The parasites and eggs of helminths, including schistosomes, are associated with factors that can modulate the nature and outcomes of host immune responses, particularly enhancing type 2 immunity and impairing the effects of type 1 and type 17 immunity. The main species of schistosomes that cause infection in humans are capable of generating a microenvironment that allows survival of the parasite by evasion of the immune response. Schistosome infections are associated with beneficial effects on chronic immune disorders, including allergies, autoimmune diseases, and alloimmune responses. Recently, there has been increasing research interest in the role of schistosomes in immunoregulation during human infection, and the mechanisms underlying these roles continue to be investigated. Further studies may identify potential opportunities to develop new treatments for immune disease. In this review, we provide an update on the advances in our understanding of schistosome-associated modulation of the cells of the innate and adaptive immune systems as well as the potential role of schistosome-associated factors as therapeutic modulators of immune disorders, including allergies, autoimmune diseases, and transplant immunopathology. We also discuss potential opportunities for targeting schistosome-induced immunoregulation for future translation to the clinical setting.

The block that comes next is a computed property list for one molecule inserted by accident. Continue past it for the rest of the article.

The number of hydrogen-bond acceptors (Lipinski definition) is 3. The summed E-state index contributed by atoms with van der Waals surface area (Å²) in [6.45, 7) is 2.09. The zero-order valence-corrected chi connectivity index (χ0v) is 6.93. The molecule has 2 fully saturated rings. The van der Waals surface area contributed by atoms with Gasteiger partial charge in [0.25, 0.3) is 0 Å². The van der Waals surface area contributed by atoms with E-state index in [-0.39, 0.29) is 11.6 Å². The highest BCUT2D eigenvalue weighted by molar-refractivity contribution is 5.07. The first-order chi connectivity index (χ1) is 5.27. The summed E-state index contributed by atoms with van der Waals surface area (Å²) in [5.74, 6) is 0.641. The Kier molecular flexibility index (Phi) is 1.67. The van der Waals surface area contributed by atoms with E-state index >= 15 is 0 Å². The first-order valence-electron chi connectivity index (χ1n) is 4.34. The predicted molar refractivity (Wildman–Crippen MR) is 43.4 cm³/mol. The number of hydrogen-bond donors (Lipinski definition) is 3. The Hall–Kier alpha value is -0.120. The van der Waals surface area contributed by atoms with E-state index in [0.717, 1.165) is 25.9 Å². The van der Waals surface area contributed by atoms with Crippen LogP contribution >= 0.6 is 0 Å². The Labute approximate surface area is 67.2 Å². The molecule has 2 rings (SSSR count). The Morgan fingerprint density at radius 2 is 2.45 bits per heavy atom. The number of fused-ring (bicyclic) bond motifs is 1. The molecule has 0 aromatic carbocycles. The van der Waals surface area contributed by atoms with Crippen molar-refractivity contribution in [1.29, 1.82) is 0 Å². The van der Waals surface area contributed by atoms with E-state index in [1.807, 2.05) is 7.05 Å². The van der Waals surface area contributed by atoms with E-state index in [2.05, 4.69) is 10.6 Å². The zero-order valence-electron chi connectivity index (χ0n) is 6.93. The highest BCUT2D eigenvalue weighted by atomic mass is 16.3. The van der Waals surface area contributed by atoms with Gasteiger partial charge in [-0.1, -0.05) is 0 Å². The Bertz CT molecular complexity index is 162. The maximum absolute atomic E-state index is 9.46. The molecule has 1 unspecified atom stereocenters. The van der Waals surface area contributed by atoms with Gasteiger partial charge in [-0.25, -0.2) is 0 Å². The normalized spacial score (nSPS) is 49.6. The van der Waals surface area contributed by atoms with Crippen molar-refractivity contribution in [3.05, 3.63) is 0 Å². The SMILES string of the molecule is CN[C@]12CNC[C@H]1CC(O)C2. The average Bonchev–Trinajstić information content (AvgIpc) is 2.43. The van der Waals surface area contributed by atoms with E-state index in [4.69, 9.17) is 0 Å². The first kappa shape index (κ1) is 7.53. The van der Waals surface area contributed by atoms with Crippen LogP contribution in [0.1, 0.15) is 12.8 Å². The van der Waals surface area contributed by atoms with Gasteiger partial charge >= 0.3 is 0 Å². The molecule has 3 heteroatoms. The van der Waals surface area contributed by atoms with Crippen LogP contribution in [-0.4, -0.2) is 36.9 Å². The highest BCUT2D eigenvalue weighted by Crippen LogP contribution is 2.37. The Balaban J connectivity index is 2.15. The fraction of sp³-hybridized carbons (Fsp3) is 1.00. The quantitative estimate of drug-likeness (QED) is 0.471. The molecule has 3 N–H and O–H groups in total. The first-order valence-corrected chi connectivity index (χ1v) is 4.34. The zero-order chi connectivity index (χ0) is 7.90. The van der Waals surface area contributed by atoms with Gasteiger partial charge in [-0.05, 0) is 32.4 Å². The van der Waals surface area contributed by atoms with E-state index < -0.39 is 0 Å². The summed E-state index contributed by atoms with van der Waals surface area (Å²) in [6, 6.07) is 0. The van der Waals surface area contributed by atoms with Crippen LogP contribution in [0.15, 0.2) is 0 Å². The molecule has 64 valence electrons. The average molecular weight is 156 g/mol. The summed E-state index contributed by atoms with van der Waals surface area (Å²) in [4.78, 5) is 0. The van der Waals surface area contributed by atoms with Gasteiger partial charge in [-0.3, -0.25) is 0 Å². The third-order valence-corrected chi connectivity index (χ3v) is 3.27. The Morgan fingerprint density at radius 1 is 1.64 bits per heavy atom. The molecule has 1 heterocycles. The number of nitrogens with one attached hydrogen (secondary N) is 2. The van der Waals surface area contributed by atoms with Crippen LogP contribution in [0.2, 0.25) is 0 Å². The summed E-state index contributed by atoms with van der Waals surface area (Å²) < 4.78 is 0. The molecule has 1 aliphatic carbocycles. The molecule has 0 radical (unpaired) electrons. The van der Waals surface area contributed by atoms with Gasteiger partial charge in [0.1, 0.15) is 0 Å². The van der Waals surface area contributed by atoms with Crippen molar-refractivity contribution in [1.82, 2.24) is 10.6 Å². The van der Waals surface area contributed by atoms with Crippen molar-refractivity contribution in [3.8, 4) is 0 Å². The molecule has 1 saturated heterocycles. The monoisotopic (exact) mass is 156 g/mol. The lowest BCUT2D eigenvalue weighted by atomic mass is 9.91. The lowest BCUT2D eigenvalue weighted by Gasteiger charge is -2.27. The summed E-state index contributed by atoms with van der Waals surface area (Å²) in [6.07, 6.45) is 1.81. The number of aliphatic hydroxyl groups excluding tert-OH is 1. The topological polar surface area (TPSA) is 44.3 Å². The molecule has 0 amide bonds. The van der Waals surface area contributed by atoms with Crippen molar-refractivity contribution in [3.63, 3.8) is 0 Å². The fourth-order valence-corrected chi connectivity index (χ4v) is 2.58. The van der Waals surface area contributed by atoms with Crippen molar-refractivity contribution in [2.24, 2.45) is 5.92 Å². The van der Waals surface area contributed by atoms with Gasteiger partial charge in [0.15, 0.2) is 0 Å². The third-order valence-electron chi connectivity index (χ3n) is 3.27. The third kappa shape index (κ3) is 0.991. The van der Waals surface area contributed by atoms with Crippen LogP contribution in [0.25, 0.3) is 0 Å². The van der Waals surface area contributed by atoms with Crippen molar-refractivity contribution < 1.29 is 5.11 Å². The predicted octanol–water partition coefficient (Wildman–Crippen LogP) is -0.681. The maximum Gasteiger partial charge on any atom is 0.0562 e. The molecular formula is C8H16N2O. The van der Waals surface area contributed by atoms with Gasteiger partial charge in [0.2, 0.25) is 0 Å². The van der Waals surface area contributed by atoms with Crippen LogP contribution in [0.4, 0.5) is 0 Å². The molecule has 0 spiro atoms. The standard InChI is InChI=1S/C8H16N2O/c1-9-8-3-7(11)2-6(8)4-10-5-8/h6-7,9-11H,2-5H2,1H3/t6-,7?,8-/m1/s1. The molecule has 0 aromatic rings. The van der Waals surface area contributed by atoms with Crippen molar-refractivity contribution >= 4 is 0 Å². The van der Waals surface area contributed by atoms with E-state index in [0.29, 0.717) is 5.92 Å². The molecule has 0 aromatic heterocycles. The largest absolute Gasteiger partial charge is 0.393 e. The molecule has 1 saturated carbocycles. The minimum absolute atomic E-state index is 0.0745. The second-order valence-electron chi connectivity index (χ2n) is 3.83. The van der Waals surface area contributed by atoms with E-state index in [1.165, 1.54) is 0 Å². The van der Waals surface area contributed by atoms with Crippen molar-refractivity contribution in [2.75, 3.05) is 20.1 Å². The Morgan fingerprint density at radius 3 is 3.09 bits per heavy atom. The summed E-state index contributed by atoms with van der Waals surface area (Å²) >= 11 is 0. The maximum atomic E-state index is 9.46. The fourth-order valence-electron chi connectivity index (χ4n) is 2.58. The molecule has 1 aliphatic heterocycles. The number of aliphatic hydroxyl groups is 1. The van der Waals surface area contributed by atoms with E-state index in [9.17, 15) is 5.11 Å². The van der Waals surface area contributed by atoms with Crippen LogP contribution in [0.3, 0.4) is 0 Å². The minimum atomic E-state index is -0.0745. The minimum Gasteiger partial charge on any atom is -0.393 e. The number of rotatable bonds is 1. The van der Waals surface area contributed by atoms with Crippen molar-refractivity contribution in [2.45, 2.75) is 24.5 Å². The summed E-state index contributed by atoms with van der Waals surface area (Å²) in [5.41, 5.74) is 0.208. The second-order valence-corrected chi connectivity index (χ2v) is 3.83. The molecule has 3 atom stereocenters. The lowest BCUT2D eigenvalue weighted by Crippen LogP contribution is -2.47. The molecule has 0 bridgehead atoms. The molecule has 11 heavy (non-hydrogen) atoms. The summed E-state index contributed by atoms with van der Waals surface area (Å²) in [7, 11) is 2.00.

Keywords: immune disorders; immune therapy; immunomodulation; schistosome; type 2 helper T cells.
Copyright © 2020 American Society for Microbiology.